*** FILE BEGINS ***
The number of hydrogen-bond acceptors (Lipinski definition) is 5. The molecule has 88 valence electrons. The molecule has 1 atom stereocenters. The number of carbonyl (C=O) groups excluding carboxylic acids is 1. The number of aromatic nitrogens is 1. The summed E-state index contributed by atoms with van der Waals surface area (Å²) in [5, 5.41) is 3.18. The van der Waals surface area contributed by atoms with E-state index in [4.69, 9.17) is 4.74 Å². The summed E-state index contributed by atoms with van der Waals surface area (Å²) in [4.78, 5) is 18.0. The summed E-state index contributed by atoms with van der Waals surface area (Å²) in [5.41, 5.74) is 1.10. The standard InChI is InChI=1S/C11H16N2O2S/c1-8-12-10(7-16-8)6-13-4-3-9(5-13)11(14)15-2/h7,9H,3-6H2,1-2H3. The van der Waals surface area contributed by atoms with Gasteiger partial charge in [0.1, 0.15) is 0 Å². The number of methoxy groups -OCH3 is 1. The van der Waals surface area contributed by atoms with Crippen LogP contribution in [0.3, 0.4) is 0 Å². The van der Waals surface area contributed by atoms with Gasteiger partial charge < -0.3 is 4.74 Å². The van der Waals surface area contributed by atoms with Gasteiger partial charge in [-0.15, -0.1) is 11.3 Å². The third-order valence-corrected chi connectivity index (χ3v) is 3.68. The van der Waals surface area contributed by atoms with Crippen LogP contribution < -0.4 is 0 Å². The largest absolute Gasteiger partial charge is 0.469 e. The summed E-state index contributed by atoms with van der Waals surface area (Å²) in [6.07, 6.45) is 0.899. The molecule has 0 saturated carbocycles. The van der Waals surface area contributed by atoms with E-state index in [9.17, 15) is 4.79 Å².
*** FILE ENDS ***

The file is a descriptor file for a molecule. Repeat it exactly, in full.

The number of hydrogen-bond acceptors (Lipinski definition) is 5. The molecule has 88 valence electrons. The molecule has 1 atom stereocenters. The number of carbonyl (C=O) groups excluding carboxylic acids is 1. The number of aromatic nitrogens is 1. The summed E-state index contributed by atoms with van der Waals surface area (Å²) in [5, 5.41) is 3.18. The van der Waals surface area contributed by atoms with E-state index in [4.69, 9.17) is 4.74 Å². The summed E-state index contributed by atoms with van der Waals surface area (Å²) in [4.78, 5) is 18.0. The summed E-state index contributed by atoms with van der Waals surface area (Å²) in [5.41, 5.74) is 1.10. The standard InChI is InChI=1S/C11H16N2O2S/c1-8-12-10(7-16-8)6-13-4-3-9(5-13)11(14)15-2/h7,9H,3-6H2,1-2H3. The van der Waals surface area contributed by atoms with Gasteiger partial charge in [0.1, 0.15) is 0 Å². The number of methoxy groups -OCH3 is 1. The van der Waals surface area contributed by atoms with Crippen LogP contribution in [0.3, 0.4) is 0 Å². The van der Waals surface area contributed by atoms with Gasteiger partial charge < -0.3 is 4.74 Å². The van der Waals surface area contributed by atoms with Gasteiger partial charge in [-0.15, -0.1) is 11.3 Å². The third-order valence-corrected chi connectivity index (χ3v) is 3.68. The van der Waals surface area contributed by atoms with Crippen LogP contribution < -0.4 is 0 Å². The largest absolute Gasteiger partial charge is 0.469 e. The summed E-state index contributed by atoms with van der Waals surface area (Å²) in [6.07, 6.45) is 0.899. The molecule has 0 saturated carbocycles. The van der Waals surface area contributed by atoms with E-state index in [9.17, 15) is 4.79 Å².